The African Development Bank (AfDB) has signed an agreement with the Tanzanian government for a $125.2 million loan. The funding is intended to reduce water shortages in the Dodoma region of Tanzania through investments in new infrastructure.
The Tanzanian government is receiving funding for the implementation of the first phase of its Dodoma Sustainable and Resilient Water and Sanitation Development Program. This is a $125.2 million loan from the African Development Bank (AfDB). The program, which was tendered in April 2022, is aimed at solving the water crisis in the Dodoma region, which has a population of nearly 3 million.
The region, which is home to the headquarters of the institutions in Tanzania, is experiencing a water crisis exacerbated by the drought that is affecting all the countries in East Africa. In the capital city of Dodoma alone, the population is estimated at 500,000, with an annual growth rate of 3.5%. And according to Tanzanian government projections, the population is expected to reach 1.9 million by 2051. The city is currently supplied with groundwater from the Makutupora well field, located 30 km from Dodoma, with an installed pumping capacity of 61,500 m3 per day.
Construction of a new water reservoir
According to the authorities, use of the Makutupora wellfield is close to maximum withdrawal capacity, i.e. 72,000 m3 per day. Current water demand, estimated at 133,845 m3 per day, is expected to increase to 417,308 m3 per day by 2051. The Dodoma Sustainable and Resilient Water and Sanitation Development Program is therefore crucial to overcome this water crisis.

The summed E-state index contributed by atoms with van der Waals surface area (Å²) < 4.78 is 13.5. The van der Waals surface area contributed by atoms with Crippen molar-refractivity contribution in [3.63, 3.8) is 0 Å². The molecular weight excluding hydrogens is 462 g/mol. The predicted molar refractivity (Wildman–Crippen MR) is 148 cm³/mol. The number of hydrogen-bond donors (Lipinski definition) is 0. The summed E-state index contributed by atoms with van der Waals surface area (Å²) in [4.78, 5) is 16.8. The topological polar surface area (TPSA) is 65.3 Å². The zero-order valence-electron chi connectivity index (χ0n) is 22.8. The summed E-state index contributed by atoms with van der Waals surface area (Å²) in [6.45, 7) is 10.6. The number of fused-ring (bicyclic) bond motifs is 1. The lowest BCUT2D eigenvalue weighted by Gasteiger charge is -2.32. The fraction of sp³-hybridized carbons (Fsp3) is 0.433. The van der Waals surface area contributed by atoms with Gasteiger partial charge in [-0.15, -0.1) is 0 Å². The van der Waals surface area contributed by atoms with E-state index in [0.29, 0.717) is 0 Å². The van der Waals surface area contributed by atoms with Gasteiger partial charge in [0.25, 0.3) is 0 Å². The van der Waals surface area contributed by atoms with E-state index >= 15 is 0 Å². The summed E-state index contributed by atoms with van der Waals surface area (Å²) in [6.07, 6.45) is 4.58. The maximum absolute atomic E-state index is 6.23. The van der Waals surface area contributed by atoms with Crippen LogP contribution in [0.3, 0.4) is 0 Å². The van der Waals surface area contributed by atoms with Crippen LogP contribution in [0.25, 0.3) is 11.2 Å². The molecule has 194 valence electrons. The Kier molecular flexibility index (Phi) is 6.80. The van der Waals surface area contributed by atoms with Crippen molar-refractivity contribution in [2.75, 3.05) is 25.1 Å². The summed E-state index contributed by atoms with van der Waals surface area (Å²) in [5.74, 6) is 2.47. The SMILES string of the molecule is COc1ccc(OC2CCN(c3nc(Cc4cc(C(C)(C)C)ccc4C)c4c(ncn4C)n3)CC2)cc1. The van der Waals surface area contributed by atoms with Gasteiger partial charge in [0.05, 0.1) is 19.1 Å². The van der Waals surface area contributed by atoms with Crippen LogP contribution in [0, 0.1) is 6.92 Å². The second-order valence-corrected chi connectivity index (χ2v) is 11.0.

The Tanzanian government will need to avoid groundwater depletion by relying on surface water resources. Dodoma will rely on the AfDB loan to finance the construction of the 470-meter-long Farkwa Dam. Its reservoir will supply a drinking water plant with a capacity of 128,000 m3 per day.
Preservation of the resource
“This project has been awaited for a long time by the population of Dodoma. It is a project that the president, Samia Suluhu Hassan, wants to see implemented. The signing of this loan agreement will bring great benefits to the population and will also provide access to clean water for industrial use,” says Mwigulu Nchemba, Tanzania’s Minister of Finance and Planning.
In addition to the construction of production infrastructure, the Tanzanian government will invest in the protection of watersheds through the establishment of 200 local management committees that will be in charge of implementing activities that promote resilience to climate change. Dodoma is also expected to plant trees on 70 hectares for watershed conservation.
Jean Marie Takouleu